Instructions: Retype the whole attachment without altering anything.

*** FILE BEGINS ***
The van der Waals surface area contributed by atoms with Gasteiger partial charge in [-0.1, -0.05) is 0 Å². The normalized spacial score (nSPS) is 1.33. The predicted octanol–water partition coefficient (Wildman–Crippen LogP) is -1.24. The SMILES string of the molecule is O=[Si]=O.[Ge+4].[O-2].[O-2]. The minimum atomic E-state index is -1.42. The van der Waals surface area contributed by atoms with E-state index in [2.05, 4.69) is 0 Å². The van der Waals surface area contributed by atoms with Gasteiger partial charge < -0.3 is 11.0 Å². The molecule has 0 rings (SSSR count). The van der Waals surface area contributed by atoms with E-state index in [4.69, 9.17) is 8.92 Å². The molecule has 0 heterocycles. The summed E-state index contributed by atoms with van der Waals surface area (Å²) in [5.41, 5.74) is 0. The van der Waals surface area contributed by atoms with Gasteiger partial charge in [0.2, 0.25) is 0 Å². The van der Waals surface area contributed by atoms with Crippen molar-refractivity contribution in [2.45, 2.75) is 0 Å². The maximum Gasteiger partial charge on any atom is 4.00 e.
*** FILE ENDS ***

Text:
The van der Waals surface area contributed by atoms with Gasteiger partial charge in [-0.1, -0.05) is 0 Å². The normalized spacial score (nSPS) is 1.33. The predicted octanol–water partition coefficient (Wildman–Crippen LogP) is -1.24. The SMILES string of the molecule is O=[Si]=O.[Ge+4].[O-2].[O-2]. The minimum atomic E-state index is -1.42. The van der Waals surface area contributed by atoms with E-state index in [2.05, 4.69) is 0 Å². The van der Waals surface area contributed by atoms with Gasteiger partial charge < -0.3 is 11.0 Å². The molecule has 0 rings (SSSR count). The van der Waals surface area contributed by atoms with E-state index in [4.69, 9.17) is 8.92 Å². The molecule has 0 heterocycles. The summed E-state index contributed by atoms with van der Waals surface area (Å²) in [5.41, 5.74) is 0. The van der Waals surface area contributed by atoms with Gasteiger partial charge in [0.2, 0.25) is 0 Å². The van der Waals surface area contributed by atoms with Crippen molar-refractivity contribution in [2.45, 2.75) is 0 Å². The maximum Gasteiger partial charge on any atom is 4.00 e.